Blood Flow Restriction Training

Guide and Uses of Blood Flow Restriction Training

Blood Flow Restriction training (BFR) is a technique widely used in the gym to potentiate increase in muscle mass. You may have seen it of even try, but does it work? In this post we'll go through the science and biochemistry behind all this, to later conclude wether it works or is a waste of money and time.


As its name may suggest from a start point, Blood Flow Restriction is a training technique performed using low loads in combination with blood flow oclusion. It aims to simulate the hypertrophyic effect of high loads (source). The combination of higher loads and lower loads using Blood Flow Restriction seems to potentiate muscle hypertrophy, therefore improving the process (study).

This technique was postulated and later patented by a Japanase ex-footballer called Yoshiaki Sato. He found out that using occlusion strategically could benefit his recovery from an ankle injury and minimize potential muscle loss.

The occlusion bands are mainly used in the upper and/or lower limbs. By doing these, less blood is pumped through and there's less oxygen available in the muscle being contracted (source). Not only that, but there are some other mechanisms behind blood flow restriction by which it could be used as a protocol to potentiate muscle gains.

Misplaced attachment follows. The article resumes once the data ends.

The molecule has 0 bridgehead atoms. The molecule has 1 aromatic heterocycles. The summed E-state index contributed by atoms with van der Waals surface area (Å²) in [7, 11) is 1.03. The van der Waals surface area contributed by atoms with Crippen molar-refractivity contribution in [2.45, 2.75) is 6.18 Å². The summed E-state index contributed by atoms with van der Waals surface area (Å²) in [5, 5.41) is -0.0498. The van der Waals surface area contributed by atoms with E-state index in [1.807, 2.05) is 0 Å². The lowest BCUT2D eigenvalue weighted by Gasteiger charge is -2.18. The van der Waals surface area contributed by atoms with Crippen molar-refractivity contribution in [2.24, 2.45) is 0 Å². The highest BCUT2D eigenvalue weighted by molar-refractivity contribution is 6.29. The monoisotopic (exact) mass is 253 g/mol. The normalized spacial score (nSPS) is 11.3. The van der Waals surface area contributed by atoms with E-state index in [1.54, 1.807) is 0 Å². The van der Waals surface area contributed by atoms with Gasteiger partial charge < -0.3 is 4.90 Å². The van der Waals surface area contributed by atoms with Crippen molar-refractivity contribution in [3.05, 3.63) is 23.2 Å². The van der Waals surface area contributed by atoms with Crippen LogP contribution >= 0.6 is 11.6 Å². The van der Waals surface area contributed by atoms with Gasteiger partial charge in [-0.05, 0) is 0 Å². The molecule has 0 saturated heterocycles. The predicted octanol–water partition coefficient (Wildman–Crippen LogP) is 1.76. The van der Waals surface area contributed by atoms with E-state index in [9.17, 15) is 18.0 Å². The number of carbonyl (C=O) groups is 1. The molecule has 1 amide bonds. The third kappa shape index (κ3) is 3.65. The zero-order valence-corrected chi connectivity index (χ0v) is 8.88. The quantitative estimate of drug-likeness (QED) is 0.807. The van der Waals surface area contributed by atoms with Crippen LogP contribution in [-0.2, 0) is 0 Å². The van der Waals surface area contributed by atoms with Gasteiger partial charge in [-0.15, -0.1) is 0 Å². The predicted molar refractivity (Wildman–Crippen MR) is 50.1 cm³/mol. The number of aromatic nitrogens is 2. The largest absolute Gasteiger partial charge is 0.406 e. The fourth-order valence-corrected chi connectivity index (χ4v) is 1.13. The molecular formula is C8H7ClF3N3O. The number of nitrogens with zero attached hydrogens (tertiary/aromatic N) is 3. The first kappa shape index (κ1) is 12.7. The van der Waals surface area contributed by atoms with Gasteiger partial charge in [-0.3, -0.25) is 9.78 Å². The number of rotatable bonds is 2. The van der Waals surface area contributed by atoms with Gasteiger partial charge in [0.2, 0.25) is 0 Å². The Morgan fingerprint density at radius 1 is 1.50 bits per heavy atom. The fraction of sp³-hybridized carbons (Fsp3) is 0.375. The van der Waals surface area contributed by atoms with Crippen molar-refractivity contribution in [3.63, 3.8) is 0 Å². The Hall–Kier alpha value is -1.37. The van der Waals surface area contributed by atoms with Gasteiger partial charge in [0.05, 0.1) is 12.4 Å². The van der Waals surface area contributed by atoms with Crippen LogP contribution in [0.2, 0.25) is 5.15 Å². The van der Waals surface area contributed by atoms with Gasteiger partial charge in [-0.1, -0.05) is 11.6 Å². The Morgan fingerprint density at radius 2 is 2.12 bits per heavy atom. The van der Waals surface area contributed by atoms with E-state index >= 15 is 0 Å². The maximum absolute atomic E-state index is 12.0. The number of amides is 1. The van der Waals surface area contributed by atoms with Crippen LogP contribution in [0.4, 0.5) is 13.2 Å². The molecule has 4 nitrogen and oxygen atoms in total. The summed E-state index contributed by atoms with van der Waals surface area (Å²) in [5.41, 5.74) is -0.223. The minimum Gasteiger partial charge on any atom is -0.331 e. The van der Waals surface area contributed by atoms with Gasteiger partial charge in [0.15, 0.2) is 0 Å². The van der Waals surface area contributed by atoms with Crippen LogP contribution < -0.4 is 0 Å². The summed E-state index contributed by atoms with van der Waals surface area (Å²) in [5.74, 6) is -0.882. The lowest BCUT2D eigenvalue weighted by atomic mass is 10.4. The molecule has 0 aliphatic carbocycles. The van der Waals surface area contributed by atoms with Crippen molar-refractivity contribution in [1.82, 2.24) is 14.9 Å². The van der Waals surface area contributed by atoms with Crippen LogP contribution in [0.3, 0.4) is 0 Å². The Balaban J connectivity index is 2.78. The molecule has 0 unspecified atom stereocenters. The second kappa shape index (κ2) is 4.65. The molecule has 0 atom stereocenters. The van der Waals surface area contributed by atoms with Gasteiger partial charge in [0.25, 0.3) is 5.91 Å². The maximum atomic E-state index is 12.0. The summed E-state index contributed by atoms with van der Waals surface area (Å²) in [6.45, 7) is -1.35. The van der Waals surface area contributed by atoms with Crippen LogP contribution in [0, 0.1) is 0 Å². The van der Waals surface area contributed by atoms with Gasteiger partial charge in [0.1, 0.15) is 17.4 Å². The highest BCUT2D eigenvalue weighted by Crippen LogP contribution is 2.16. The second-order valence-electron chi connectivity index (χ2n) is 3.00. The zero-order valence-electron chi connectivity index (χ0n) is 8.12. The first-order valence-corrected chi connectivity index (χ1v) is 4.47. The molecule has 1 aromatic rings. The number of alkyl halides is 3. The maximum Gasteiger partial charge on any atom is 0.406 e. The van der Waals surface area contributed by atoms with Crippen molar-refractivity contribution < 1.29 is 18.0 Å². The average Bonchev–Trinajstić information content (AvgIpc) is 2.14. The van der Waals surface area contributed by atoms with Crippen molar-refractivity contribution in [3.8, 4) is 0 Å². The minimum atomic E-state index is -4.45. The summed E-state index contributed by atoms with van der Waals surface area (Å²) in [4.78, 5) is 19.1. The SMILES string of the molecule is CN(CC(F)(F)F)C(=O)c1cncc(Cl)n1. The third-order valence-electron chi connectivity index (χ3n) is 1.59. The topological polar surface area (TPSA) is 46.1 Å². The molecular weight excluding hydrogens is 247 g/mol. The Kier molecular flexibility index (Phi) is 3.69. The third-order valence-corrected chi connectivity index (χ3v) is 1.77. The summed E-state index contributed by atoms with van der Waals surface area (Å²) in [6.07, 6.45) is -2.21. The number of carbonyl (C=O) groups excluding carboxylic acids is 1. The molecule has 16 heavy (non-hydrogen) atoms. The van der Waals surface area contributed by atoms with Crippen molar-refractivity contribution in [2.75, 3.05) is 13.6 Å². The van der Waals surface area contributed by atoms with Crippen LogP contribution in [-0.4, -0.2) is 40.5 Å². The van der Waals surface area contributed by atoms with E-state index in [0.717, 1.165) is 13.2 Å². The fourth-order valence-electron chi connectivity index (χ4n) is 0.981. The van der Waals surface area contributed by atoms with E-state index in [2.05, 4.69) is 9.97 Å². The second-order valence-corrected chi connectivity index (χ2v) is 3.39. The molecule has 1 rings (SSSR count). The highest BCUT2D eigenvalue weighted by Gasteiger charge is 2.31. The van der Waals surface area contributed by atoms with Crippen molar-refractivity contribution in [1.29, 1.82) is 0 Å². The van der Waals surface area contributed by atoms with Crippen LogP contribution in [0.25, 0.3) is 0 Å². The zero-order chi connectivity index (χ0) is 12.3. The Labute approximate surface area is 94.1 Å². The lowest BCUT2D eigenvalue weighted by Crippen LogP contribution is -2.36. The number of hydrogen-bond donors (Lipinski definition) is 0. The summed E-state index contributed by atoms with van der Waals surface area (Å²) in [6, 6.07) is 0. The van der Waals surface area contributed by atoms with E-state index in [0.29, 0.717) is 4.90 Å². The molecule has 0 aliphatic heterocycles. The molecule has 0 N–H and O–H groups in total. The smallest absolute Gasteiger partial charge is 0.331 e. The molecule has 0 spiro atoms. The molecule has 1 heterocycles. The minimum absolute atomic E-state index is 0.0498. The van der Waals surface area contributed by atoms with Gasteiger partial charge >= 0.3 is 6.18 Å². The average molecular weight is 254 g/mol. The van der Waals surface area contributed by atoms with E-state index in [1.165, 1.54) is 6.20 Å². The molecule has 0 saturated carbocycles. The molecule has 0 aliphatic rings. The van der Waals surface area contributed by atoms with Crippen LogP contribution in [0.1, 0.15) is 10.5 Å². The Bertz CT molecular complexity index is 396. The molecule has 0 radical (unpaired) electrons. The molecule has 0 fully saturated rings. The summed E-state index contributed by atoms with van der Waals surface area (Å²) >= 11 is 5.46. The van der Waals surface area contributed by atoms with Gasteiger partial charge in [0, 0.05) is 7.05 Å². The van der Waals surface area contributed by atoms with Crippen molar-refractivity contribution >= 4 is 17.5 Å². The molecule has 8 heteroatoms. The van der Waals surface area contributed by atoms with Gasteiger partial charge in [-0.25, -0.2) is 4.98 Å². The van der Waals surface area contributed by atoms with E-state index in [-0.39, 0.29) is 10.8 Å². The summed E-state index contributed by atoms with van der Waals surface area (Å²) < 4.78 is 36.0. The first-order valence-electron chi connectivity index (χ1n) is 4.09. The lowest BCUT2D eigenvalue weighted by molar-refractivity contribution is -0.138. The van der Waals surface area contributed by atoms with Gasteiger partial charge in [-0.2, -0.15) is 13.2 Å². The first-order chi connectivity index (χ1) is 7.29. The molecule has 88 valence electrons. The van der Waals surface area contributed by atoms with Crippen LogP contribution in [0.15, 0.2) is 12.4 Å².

This training technique is mainly known for the restricted oxygen available in the muscle being contracted. But this is not all. Because arteries are stronger and more resistant than veins, the occlusion bands will "close" blood flow back to the heart, while some blood will keep flowing to the peripherical tissues. This simply leads to oxygen accumulation and higher metabolite accumulation.

As we discussed in an earlier post about metabolic stress (click HERE), blood flow restriction can potentiate it by inducing the accumulation of metabolites in muscle cells. The accumulated species, consequence of resistance training in combination with limb occlusion , will regulate different pathways and hormones to potentiate muscle hypertrophy.


Blood flow restriction protocols and metabolic stress have shown to increase muscle fibre recruitment (study). More fast-twitch fibres are activated by inhibiting alpha motoneurons, supplying the action of slow-twitch fibres. If there are more fibres recruited and activated, muscle contraction is enhanced and the ability of perform the exercise to a great intensity is also potentiated. However, this novel strategy still needs of more research.